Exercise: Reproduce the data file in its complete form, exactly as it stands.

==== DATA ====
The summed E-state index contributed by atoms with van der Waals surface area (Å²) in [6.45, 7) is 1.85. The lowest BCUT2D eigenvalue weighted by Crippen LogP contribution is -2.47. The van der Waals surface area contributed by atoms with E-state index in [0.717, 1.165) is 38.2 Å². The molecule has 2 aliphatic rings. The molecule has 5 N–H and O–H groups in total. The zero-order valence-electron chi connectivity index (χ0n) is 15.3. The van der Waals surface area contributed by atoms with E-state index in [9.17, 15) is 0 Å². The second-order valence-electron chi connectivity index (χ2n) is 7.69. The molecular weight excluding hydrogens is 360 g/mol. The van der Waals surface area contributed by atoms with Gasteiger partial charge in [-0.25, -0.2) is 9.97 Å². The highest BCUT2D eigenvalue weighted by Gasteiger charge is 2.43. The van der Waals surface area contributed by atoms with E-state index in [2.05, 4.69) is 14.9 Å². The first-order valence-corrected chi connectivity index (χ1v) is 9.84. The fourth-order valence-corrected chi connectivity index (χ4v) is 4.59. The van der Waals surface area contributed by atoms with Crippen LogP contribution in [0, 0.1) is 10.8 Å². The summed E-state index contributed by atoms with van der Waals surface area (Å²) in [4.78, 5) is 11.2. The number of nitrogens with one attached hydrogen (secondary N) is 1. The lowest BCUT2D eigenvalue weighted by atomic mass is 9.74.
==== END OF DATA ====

The summed E-state index contributed by atoms with van der Waals surface area (Å²) in [6.45, 7) is 1.85. The lowest BCUT2D eigenvalue weighted by Crippen LogP contribution is -2.47. The van der Waals surface area contributed by atoms with E-state index in [0.717, 1.165) is 38.2 Å². The molecule has 2 aliphatic rings. The molecule has 5 N–H and O–H groups in total. The zero-order valence-electron chi connectivity index (χ0n) is 15.3. The van der Waals surface area contributed by atoms with E-state index in [9.17, 15) is 0 Å². The second-order valence-electron chi connectivity index (χ2n) is 7.69. The molecular weight excluding hydrogens is 360 g/mol. The van der Waals surface area contributed by atoms with Gasteiger partial charge in [-0.25, -0.2) is 9.97 Å². The highest BCUT2D eigenvalue weighted by Gasteiger charge is 2.43. The van der Waals surface area contributed by atoms with E-state index in [2.05, 4.69) is 14.9 Å². The first-order valence-corrected chi connectivity index (χ1v) is 9.84. The fourth-order valence-corrected chi connectivity index (χ4v) is 4.59. The van der Waals surface area contributed by atoms with Crippen LogP contribution in [0, 0.1) is 10.8 Å². The summed E-state index contributed by atoms with van der Waals surface area (Å²) in [4.78, 5) is 11.2. The number of nitrogens with one attached hydrogen (secondary N) is 1. The lowest BCUT2D eigenvalue weighted by atomic mass is 9.74.